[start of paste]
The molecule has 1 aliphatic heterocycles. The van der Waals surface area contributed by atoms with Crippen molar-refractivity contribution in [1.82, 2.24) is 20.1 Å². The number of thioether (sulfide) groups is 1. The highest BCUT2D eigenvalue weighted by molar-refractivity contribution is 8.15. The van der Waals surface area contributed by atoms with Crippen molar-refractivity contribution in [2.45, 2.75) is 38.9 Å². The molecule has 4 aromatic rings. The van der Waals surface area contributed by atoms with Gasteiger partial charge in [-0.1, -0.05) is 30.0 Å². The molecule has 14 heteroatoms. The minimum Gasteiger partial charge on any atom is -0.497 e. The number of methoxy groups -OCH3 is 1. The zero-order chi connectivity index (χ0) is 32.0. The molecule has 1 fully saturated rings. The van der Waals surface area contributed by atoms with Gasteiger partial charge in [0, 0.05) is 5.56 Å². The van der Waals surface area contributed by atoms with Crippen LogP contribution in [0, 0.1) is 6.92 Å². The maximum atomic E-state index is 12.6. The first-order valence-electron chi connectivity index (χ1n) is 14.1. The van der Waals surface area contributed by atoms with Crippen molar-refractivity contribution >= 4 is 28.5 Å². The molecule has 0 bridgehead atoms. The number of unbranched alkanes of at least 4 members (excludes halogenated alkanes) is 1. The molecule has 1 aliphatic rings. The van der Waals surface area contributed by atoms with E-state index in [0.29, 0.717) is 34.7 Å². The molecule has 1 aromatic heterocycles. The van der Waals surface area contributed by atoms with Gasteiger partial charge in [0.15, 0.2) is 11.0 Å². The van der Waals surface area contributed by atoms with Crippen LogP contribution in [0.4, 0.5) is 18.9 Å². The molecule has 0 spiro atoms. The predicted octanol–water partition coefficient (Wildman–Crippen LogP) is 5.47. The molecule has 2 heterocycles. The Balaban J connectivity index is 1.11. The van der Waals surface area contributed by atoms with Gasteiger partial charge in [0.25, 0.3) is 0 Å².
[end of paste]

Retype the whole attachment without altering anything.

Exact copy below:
The molecule has 1 aliphatic heterocycles. The van der Waals surface area contributed by atoms with Crippen molar-refractivity contribution in [1.82, 2.24) is 20.1 Å². The number of thioether (sulfide) groups is 1. The highest BCUT2D eigenvalue weighted by molar-refractivity contribution is 8.15. The van der Waals surface area contributed by atoms with Crippen molar-refractivity contribution in [2.45, 2.75) is 38.9 Å². The molecule has 4 aromatic rings. The van der Waals surface area contributed by atoms with Gasteiger partial charge in [-0.1, -0.05) is 30.0 Å². The molecule has 14 heteroatoms. The minimum Gasteiger partial charge on any atom is -0.497 e. The number of methoxy groups -OCH3 is 1. The zero-order chi connectivity index (χ0) is 32.0. The molecule has 1 fully saturated rings. The van der Waals surface area contributed by atoms with Gasteiger partial charge in [0, 0.05) is 5.56 Å². The van der Waals surface area contributed by atoms with Crippen LogP contribution in [0, 0.1) is 6.92 Å². The maximum atomic E-state index is 12.6. The first-order valence-electron chi connectivity index (χ1n) is 14.1. The van der Waals surface area contributed by atoms with Crippen molar-refractivity contribution >= 4 is 28.5 Å². The molecule has 0 bridgehead atoms. The number of unbranched alkanes of at least 4 members (excludes halogenated alkanes) is 1. The molecule has 1 aliphatic rings. The van der Waals surface area contributed by atoms with E-state index in [0.29, 0.717) is 34.7 Å². The molecule has 1 aromatic heterocycles. The van der Waals surface area contributed by atoms with Gasteiger partial charge in [0.15, 0.2) is 11.0 Å². The van der Waals surface area contributed by atoms with Crippen LogP contribution in [0.4, 0.5) is 18.9 Å². The molecule has 0 spiro atoms. The predicted octanol–water partition coefficient (Wildman–Crippen LogP) is 5.47. The molecule has 2 heterocycles. The Balaban J connectivity index is 1.11. The van der Waals surface area contributed by atoms with Gasteiger partial charge in [0.25, 0.3) is 0 Å².